My First Book 'When A Purple Rose Blooms' is Available NOW

I am beyond excited to announce that my FIRST book When a Purple Rose Blooms is available!! You can order copies directly from my publisher Nomadic Press. Order here
The book is a collection of essays and poetry about my experiences with black womanhood. There's lots of humor, pain, and love on every page. This book wrote itself. I had no intention of releasing a book of poetry and essays, but when I saw how much I've written over the last 20 years I thought, "why not?" and went for it. 
The book launch is tonight, 7pm at the Oakland Peace Center. I will be launching my book along with 6 other new writers to Nomadic Press. I'm in great, literary company. 
Thank you to every person who has read this blog over the years, attended my readings, listened to my radio stories or read my articles. Thank you for your support. I hope you enjoy the book! 

How Do Women of Color Define Sexuality?

This spring I attended the Empowering Women of Color Conference at UC Berkeley. I’m amazed that graduate students, GRAD STUDENTS, have organized and hosted this for 31 years. I barely had time to wash dishes when I was in grad school let alone organize a conference. I spoke at this conference a few years ago.

I attended a workshop titled “Reclaiming Love: Behind the Brush and Pen of Frida Kahl, One Mujuer of Many Who Has Nothing to Lose But Her Chains “ San Francisco State University grad students Jewell Bachelor and Marbeya Montero presented this great workshop. I love Frida Kahlo and wanted to reflect on what I learned in a series of posts.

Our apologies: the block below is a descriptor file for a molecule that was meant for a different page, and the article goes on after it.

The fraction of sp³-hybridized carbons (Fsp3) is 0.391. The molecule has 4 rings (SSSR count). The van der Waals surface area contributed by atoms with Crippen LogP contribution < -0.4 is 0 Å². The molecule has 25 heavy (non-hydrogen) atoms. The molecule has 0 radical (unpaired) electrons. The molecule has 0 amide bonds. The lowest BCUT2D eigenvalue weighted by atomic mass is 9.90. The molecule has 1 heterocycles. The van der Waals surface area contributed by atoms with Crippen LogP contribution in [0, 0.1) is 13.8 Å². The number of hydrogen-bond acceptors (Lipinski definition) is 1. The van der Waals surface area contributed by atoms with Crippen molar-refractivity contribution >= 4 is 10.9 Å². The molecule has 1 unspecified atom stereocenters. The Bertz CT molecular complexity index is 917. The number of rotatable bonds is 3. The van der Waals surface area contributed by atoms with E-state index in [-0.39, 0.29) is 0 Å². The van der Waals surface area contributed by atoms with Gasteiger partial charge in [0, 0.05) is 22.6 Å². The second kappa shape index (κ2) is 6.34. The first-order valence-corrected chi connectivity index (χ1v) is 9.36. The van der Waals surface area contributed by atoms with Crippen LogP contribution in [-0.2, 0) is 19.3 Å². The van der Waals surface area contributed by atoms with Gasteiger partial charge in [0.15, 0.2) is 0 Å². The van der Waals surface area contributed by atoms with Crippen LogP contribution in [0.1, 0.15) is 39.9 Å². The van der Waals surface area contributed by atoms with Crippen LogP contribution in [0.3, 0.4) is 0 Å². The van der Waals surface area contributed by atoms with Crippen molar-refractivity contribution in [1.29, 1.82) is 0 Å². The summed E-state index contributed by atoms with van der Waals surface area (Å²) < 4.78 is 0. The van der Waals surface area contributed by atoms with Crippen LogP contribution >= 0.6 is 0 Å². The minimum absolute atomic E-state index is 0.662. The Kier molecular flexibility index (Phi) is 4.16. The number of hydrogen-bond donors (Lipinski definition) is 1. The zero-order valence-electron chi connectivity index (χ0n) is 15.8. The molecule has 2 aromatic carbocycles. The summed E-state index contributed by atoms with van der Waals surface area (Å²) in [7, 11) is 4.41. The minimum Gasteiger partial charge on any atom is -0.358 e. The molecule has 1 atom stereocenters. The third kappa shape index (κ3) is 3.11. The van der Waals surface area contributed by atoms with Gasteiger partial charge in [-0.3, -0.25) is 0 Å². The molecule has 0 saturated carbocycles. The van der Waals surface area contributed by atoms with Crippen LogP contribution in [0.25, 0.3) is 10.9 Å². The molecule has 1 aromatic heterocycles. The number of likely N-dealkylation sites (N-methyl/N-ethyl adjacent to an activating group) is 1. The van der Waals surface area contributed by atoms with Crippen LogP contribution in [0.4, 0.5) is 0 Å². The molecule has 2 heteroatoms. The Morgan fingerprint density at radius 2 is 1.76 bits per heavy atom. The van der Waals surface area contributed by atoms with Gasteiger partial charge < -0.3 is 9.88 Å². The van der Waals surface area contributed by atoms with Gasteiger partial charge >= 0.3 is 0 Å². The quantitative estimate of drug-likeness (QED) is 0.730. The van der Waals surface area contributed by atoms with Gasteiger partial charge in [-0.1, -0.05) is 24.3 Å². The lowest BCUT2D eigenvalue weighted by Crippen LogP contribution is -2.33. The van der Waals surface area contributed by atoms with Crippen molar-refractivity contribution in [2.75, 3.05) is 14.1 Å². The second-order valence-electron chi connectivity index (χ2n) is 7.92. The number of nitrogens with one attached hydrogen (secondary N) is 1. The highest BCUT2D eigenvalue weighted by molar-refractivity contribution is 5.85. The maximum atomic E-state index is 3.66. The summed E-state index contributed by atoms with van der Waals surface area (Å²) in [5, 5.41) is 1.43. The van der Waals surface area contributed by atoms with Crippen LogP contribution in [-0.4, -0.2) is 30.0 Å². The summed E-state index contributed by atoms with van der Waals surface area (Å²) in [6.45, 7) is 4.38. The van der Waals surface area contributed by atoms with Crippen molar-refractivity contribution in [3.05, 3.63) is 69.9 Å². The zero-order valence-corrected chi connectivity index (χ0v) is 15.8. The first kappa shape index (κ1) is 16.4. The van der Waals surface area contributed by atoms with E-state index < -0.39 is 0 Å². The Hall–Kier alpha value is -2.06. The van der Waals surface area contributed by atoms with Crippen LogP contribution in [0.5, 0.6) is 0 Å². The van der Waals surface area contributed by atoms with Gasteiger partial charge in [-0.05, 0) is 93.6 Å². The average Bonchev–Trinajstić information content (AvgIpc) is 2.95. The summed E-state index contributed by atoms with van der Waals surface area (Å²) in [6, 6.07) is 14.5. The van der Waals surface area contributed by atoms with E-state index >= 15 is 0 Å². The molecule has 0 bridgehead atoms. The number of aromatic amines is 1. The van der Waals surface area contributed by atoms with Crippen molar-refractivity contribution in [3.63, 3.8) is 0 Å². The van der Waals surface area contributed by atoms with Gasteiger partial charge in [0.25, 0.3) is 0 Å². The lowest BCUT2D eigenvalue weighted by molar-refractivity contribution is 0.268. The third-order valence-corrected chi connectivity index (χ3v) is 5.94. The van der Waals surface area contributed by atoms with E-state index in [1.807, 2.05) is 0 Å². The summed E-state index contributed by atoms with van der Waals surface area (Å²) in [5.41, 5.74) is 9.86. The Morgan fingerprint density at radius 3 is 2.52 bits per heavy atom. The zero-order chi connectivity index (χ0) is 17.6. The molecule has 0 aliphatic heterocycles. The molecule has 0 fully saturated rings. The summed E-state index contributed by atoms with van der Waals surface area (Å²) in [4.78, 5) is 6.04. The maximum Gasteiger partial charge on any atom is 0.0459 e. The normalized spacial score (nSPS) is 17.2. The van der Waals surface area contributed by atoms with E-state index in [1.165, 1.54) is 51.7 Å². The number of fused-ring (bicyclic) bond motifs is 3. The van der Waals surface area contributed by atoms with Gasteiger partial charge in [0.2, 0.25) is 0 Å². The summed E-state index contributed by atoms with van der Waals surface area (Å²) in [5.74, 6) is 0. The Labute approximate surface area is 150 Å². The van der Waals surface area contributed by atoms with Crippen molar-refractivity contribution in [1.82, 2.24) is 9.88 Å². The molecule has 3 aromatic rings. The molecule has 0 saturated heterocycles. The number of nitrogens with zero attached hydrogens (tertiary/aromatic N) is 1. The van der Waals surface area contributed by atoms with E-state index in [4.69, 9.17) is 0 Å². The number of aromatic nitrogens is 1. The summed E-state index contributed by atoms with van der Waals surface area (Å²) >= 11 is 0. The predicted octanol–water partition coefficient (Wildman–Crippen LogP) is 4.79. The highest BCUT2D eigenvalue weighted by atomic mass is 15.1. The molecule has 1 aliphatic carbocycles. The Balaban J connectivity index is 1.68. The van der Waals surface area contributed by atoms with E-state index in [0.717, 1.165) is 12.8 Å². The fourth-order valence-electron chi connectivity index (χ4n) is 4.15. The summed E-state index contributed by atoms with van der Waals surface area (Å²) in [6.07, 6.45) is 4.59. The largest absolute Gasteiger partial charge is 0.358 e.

For an icebreaker they asked us to list three words to describe women of color and sex. I t was hard to choose just three.

1. Complex—Sexuality is complex for many women in general, because of sexism, misogyny, patriarchy and homophobia. For women of color, we add racism to that oppressive cocktail.. As a Black woman I know there’s a racist history to our sexuality in the United States. And because we don’t know how people will perceive us because of all of these things, we may not express our sexuality how we want.

I always say women are damned if we do, damned if we don’t. Our presentation to the world may be too conservative for some, too sexy for others or just right to a few.

But complexity isn’t all negative. Culture plays a part in our sexuality. Sometimes that’s not always a bad thing. I’m a Cali girl with Southern, Black Protestant roots. Just even liking boys was strongly discouraged. On the other hand, Black musicians and artists have made some of the best, sexy, sensual music ever.

I also love how in Black culture most of us find curves sexy. The Black woman’ s behind is special. Black women have been twirking and shaking our asses for centuries, going back to Africa. These movements are more sexualized in the West, but a Black woman shaking her ass to entice her lover or just be sexy is beautiful. Even Beyonce  knows what’s up. She starts off her song “Rocket,” “Let me sit this ass on you, show you how I feel.” She initiates a sexual connection to her lover with her boo-tay. 

When I see women from the Caribbean wind, I think it’s gorgeous. But the complexity is that we’re shamed for it. Or women of other races who try to imitate it get more approval. Race makes sexuality more complex.

2. Pleasure

I hope women of color are experiencing pleasure. We sing about it. We rap about it. We write about it.  We paint and draw it. I hope women of color of all sexualities are experiencing pleasure.
Many of us have experienced pain and abuse when it comes to sex. But I’ve also met women of color who are learning about their bodies, and what turns them on. It reminds me of the book The Color Purple when Celie, a poor and abused woman, first experiences sexual pleasure with Shug Avery.

I’m meting women more willing to tell their partners what feels good, what they want. I’m reading more articles about Black women experiencing pleasure”out of the box” whether it’s being open to loving someone from another race/culture to embracing their kink.

3. Agency

It’s extremely important for women of color to be able to express and define their sexuality according to how they see themselves through their own eyes.

Okay so that was the first part of this series. Part II is coming up!